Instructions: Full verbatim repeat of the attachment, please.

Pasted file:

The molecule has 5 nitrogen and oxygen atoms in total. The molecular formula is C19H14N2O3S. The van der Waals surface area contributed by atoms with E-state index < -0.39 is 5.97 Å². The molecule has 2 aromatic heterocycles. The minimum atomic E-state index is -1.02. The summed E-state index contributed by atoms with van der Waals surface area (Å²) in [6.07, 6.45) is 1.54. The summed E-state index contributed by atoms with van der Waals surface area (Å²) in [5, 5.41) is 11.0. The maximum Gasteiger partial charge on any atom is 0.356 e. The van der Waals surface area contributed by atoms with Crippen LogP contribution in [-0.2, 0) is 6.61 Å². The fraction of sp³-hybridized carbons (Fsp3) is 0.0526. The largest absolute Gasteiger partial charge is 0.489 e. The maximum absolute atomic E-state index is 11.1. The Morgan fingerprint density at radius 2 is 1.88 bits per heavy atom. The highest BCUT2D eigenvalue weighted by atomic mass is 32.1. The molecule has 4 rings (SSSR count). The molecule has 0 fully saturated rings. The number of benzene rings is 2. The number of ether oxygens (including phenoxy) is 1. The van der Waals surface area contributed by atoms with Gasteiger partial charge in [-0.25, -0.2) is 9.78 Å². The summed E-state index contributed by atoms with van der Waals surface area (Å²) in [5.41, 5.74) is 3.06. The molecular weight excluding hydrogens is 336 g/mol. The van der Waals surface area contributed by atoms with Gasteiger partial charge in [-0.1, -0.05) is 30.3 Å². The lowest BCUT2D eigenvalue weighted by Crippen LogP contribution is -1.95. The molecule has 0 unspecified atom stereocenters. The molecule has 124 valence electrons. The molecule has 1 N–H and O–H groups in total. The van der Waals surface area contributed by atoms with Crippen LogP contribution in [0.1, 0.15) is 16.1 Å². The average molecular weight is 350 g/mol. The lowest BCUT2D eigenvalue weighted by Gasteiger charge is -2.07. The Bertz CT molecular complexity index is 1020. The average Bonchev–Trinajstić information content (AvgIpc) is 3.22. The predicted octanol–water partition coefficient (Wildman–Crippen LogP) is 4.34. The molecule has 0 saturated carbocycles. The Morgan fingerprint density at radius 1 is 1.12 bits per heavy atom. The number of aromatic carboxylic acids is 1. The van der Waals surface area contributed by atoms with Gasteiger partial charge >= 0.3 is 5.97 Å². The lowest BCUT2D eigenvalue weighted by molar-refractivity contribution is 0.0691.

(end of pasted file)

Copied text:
The molecule has 5 nitrogen and oxygen atoms in total. The molecular formula is C19H14N2O3S. The van der Waals surface area contributed by atoms with E-state index < -0.39 is 5.97 Å². The molecule has 2 aromatic heterocycles. The minimum atomic E-state index is -1.02. The summed E-state index contributed by atoms with van der Waals surface area (Å²) in [6.07, 6.45) is 1.54. The summed E-state index contributed by atoms with van der Waals surface area (Å²) in [5, 5.41) is 11.0. The maximum Gasteiger partial charge on any atom is 0.356 e. The van der Waals surface area contributed by atoms with Crippen LogP contribution in [-0.2, 0) is 6.61 Å². The fraction of sp³-hybridized carbons (Fsp3) is 0.0526. The largest absolute Gasteiger partial charge is 0.489 e. The maximum absolute atomic E-state index is 11.1. The Morgan fingerprint density at radius 2 is 1.88 bits per heavy atom. The highest BCUT2D eigenvalue weighted by atomic mass is 32.1. The molecule has 4 rings (SSSR count). The molecule has 0 fully saturated rings. The number of benzene rings is 2. The number of ether oxygens (including phenoxy) is 1. The van der Waals surface area contributed by atoms with Gasteiger partial charge in [-0.25, -0.2) is 9.78 Å². The summed E-state index contributed by atoms with van der Waals surface area (Å²) in [5.41, 5.74) is 3.06. The molecular weight excluding hydrogens is 336 g/mol. The van der Waals surface area contributed by atoms with Gasteiger partial charge in [-0.1, -0.05) is 30.3 Å². The lowest BCUT2D eigenvalue weighted by Crippen LogP contribution is -1.95. The molecule has 0 unspecified atom stereocenters. The molecule has 124 valence electrons. The molecule has 1 N–H and O–H groups in total. The van der Waals surface area contributed by atoms with Crippen LogP contribution in [0.1, 0.15) is 16.1 Å². The average molecular weight is 350 g/mol. The lowest BCUT2D eigenvalue weighted by Gasteiger charge is -2.07. The Bertz CT molecular complexity index is 1020. The average Bonchev–Trinajstić information content (AvgIpc) is 3.22. The predicted octanol–water partition coefficient (Wildman–Crippen LogP) is 4.34. The molecule has 0 saturated carbocycles. The Morgan fingerprint density at radius 1 is 1.12 bits per heavy atom. The number of aromatic carboxylic acids is 1. The van der Waals surface area contributed by atoms with Gasteiger partial charge >= 0.3 is 5.97 Å². The lowest BCUT2D eigenvalue weighted by molar-refractivity contribution is 0.0691.